News Do hip disorders have a different impact on the muscular system in men and women?
Joint diseases often affect the surrounding muscles and hip disorders such as osteoarthritis of the hip and femoroacetabular impingement syndrome are no exception. Osteoarthritis of the hip tends to affect older patients, while femoroacetabular impingement syndrome is more prevalent amongst younger people. Yet is there difference in the way these diseases impact on the muscular systems of men and women? This is the question that the research team from our Human Performance Lab and Hip Surgery department have been investigating. The team has published two studies on the subject, which also involved students from ETH Zurich and radiologists from Balgrist University Hospital.
Sure enough, it seems that hip diseases do affect the hip muscles in men and women differently. For instance, the weaknesses in the hip flexor muscles in young women with femoroacetabular impingement syndrome appeared more pronounced than in young men, who showed barely any weakness at all. However, older men with osteoarthritis of the hip developed significantly more noticeable weaknesses in their hip flexor muscles than older women. There are different factors at play behind these muscular deficiencies: in women, for example, the intensity of the pain is particularly crucial in determining the extent to which they can build up muscle strength, whereas in men this is primarily influenced by the anatomical changes at the hip itself.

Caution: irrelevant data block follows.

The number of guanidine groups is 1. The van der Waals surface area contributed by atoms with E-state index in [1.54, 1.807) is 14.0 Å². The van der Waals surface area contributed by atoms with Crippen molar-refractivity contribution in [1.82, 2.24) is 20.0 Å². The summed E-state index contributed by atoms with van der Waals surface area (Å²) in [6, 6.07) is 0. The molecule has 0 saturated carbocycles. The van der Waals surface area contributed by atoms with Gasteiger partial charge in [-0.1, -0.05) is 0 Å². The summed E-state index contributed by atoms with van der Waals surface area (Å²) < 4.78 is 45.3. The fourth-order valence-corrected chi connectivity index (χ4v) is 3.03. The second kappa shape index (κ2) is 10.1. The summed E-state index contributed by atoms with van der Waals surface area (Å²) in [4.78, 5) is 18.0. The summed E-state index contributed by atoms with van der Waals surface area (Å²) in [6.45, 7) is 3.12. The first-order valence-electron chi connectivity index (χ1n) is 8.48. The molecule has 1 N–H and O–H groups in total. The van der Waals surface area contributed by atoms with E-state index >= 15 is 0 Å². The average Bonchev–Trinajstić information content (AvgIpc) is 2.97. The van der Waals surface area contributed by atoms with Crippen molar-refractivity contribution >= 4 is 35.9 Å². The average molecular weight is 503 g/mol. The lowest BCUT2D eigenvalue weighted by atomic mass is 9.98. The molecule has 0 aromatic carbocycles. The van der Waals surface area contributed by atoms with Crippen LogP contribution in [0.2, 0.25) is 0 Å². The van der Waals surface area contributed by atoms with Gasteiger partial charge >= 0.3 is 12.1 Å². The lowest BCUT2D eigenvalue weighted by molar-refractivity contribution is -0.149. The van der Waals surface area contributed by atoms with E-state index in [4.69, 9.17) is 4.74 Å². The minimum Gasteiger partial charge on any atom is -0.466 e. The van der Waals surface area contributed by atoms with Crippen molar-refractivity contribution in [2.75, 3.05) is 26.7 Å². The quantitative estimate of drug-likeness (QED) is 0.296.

More targeted physiotherapy
These findings are now being applied directly to treatment for hip patients. Physiotherapy with strengthening exercises plays an important role in both non-surgical treatment and rehabilitation following surgery. The recent studies paint a clearer picture of the adverse impact on the hip muscles and, in particular, the factors behind this. This helps the physiotherapists to specifically adapt and improve the treatment they provide to male and female hip patients.
The tests involved in the studies were carried out in our Human Performance Lab, including measuring muscle strength in hip patients using a dynamometer (a device that measures force). The patients’ hip anatomy was also evaluated based on X-ray and MRI images and their pain levels were assessed by means of a questionnaire.